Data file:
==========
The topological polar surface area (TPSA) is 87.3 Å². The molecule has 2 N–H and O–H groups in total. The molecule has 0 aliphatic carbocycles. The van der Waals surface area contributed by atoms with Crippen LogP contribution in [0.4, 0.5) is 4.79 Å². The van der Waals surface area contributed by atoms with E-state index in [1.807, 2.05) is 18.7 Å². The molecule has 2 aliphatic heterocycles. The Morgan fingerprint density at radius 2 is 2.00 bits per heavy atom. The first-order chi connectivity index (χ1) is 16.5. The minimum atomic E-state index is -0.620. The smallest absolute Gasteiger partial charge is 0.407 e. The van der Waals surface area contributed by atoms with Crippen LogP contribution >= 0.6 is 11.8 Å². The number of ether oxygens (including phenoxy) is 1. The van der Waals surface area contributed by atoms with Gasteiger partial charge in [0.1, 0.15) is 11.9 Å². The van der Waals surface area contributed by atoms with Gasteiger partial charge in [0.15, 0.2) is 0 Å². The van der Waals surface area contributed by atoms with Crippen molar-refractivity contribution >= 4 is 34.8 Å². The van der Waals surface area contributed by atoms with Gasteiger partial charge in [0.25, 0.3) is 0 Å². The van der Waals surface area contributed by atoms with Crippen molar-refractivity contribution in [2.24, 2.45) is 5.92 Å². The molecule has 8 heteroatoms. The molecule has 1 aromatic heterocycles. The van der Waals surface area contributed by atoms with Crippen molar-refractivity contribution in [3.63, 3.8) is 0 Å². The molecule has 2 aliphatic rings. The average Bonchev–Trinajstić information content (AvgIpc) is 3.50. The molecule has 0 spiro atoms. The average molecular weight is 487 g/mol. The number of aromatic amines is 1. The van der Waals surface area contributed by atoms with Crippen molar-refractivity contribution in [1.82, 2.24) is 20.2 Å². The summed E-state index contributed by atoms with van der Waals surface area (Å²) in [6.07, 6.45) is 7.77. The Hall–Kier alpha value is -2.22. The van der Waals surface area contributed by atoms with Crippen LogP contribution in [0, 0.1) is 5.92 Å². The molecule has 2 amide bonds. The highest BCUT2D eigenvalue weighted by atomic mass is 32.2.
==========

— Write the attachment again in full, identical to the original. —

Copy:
The topological polar surface area (TPSA) is 87.3 Å². The molecule has 2 N–H and O–H groups in total. The molecule has 0 aliphatic carbocycles. The van der Waals surface area contributed by atoms with Crippen LogP contribution in [0.4, 0.5) is 4.79 Å². The van der Waals surface area contributed by atoms with E-state index in [1.807, 2.05) is 18.7 Å². The molecule has 2 aliphatic heterocycles. The Morgan fingerprint density at radius 2 is 2.00 bits per heavy atom. The first-order chi connectivity index (χ1) is 16.5. The minimum atomic E-state index is -0.620. The smallest absolute Gasteiger partial charge is 0.407 e. The van der Waals surface area contributed by atoms with Crippen LogP contribution >= 0.6 is 11.8 Å². The number of ether oxygens (including phenoxy) is 1. The van der Waals surface area contributed by atoms with Gasteiger partial charge in [0.1, 0.15) is 11.9 Å². The van der Waals surface area contributed by atoms with Gasteiger partial charge in [0.15, 0.2) is 0 Å². The van der Waals surface area contributed by atoms with Crippen molar-refractivity contribution >= 4 is 34.8 Å². The van der Waals surface area contributed by atoms with Gasteiger partial charge in [0.25, 0.3) is 0 Å². The van der Waals surface area contributed by atoms with Crippen molar-refractivity contribution in [2.24, 2.45) is 5.92 Å². The molecule has 8 heteroatoms. The molecule has 1 aromatic heterocycles. The van der Waals surface area contributed by atoms with Crippen molar-refractivity contribution in [3.63, 3.8) is 0 Å². The molecule has 2 aliphatic rings. The average Bonchev–Trinajstić information content (AvgIpc) is 3.50. The molecule has 0 spiro atoms. The average molecular weight is 487 g/mol. The number of aromatic amines is 1. The van der Waals surface area contributed by atoms with Crippen molar-refractivity contribution in [1.82, 2.24) is 20.2 Å². The summed E-state index contributed by atoms with van der Waals surface area (Å²) in [6.07, 6.45) is 7.77. The Hall–Kier alpha value is -2.22. The van der Waals surface area contributed by atoms with Crippen LogP contribution in [0, 0.1) is 5.92 Å². The molecule has 2 amide bonds. The highest BCUT2D eigenvalue weighted by atomic mass is 32.2.